Energising relations

Published : May 23, 2008 00:00 IST

India ignores U.S. pressure and holds talks on further steps towards the gas pipeline project during Iranian President Ahmadinejads visit.

in New Delhi

IRANIAN President Mahmoud Ahmadinejad, who was on a whirlwind tour of South Asia in the last week of April as part of his governments look East policy, made a working visit to New Delhi on April 29. The visit, the first by an Iranian head of state to India since the state visit of President Muhammad Khatami five years ago, coincided with heightened tensions in the Gulf region.

Around the time Ahmadinejad was holding talks with the Indian leadership on important issues such as the Iran-Pakistan-India (IPI) gas pipeline project, United States Defence Secretary Robert Gates issued bellicose statements against Teheran. He accused Iran of killing American servicemen inside Iraq. The Pentagon announced the despatch of a second aircraft carrier to the Persian Gulf and ordered military commanders to develop new options for attacking Iran.

In a press briefing on the eve of Ahmadinejads visit to the subcontinent, U.S. State Department spokesman Tom Casey suggested that India ask Iran to suspend its uranium enrichment programme and become a more responsible player on the world stage. New Delhi refused to play ball. In a strong response to the Bush administrations suggestion, the Ministry of External Affairs emphasised that India and Iran were both ancient civilisations that are perfectly capable of managing all aspects of their relationships with the appropriate degree of care and attention. Neither country needs any guidance on the future conduct of bilateral relations.

Briefing the media, Foreign Secretary Shiv Shankar Menon made it clear that Iran had the right to gain access to nuclear energy for peaceful purposes.

Washington was irked by the red carpet welcome India and Pakistan accorded the visiting leader at a time when it has been calling for international sanctions against Iran. Senior Bush administration officials have not been circumspect about their views on the India-Iran relations. Last year, the Secretary of State publicly advised New Delhi against pursuing the gas pipeline deal with Iran. In January 2006, the U.S. Ambassador to India, David Mulford, stated that the U.S.-India nuclear deal could be jeopardised if India did not vote against Iran in the International Atomic Energy Agency (IAEA).

New Delhi temporarily succumbed to pressure and voted with the West that year against Iran. That vote facilitated the passage of the United Nations Security Council resolutions against Iran, leading to limited international sanctions on it. The Iranian leadership was, naturally, upset with India over its unexpected position on its nuclear programme but pragmatically decided to close that chapter and move ahead.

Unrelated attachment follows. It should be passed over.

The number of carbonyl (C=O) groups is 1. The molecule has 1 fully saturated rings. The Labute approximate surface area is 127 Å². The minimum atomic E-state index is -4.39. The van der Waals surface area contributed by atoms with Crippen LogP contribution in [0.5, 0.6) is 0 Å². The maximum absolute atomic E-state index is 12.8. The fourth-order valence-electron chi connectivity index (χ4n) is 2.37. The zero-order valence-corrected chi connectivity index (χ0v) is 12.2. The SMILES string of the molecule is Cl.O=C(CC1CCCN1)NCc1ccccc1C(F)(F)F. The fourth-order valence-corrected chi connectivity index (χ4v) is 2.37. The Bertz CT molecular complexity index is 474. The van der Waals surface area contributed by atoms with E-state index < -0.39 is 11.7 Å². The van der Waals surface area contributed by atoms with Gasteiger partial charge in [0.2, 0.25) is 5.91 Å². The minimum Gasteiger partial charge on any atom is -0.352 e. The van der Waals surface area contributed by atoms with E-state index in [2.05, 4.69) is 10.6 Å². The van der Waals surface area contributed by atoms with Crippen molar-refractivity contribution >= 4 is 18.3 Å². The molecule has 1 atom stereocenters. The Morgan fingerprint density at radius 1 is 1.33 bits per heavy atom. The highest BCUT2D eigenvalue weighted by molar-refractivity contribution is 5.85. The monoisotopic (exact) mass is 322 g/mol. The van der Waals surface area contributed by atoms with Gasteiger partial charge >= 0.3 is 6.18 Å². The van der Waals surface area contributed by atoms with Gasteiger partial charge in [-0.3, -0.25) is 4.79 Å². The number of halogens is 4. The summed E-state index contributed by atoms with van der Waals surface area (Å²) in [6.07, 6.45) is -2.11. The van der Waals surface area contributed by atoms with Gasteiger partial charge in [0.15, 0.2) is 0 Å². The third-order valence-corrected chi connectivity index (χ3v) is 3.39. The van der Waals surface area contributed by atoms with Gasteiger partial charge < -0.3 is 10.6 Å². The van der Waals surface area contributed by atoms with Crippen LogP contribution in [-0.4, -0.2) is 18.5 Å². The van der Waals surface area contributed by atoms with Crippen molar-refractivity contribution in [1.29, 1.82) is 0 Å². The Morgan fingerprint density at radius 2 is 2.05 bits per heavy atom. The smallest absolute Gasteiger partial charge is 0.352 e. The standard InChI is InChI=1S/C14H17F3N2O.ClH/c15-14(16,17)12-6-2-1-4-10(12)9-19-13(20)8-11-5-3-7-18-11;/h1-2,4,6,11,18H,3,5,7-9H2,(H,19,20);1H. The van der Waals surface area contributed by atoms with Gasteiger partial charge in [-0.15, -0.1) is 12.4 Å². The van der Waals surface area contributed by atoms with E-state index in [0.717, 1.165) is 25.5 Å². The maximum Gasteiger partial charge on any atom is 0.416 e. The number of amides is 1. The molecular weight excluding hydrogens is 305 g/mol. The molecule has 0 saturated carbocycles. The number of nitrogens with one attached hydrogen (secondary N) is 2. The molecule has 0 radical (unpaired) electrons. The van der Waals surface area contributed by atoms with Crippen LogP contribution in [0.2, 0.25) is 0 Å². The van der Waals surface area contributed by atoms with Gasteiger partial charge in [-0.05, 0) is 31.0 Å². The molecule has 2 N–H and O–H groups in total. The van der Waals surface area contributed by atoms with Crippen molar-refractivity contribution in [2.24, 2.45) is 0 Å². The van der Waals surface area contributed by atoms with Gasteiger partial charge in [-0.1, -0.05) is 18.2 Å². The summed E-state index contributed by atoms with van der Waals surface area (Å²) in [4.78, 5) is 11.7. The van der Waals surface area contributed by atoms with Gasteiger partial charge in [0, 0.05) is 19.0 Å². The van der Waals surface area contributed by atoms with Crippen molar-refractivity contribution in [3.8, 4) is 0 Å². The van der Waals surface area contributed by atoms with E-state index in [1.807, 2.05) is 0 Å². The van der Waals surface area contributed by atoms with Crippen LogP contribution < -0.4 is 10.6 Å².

New Delhi also adopted go-slow tactics on the gas pipeline negotiations. Nicholas Burns, former U.S. Under-Secretary of State for Political Affairs, had claimed in a lecture at Harvard University that he and Secretary of State Condoleezza Rice had convinced India to stay out of the pipeline project. Rice, in her testimony to the U.S. Congress in 2006, stated that participation in the pipeline project would be a violation of the Iran Sanctions Act that penalises governments investing more than $20 million in Irans energy sector.

In recent months, the Indian governments position on Iran has become more forthright. The United Progressive Alliance government seems to have finally broken free from Washingtons shackles. External Affairs Minister Pranab Mukherjee said recently that the U.S. should not arrogate to itself the role of the IAEA in pronouncing judgment on the nature of Irans nuclear programme. He said in Parliament in the last week of April that the U.S. had no right to pass such a judgment.

But with the U.S.-India nuclear deal put on the back burner, there is a newfound enthusiasm for the IPI gas pipeline project. The subject was on top of the agenda during Ahmadinejads visit. At a press conference in New Delhi, the visiting President, who has been calling the pipeline project the peace pipeline, said that the proposed project would be finalised in the near future. According to reports, Prime Minister Manmohan Singh assured the President that New Delhi was serious about the deal. During his interaction with the media, Ahmadinejad described the U.S. as a declining power which would be forced to leave both Iraq and Afghanistan.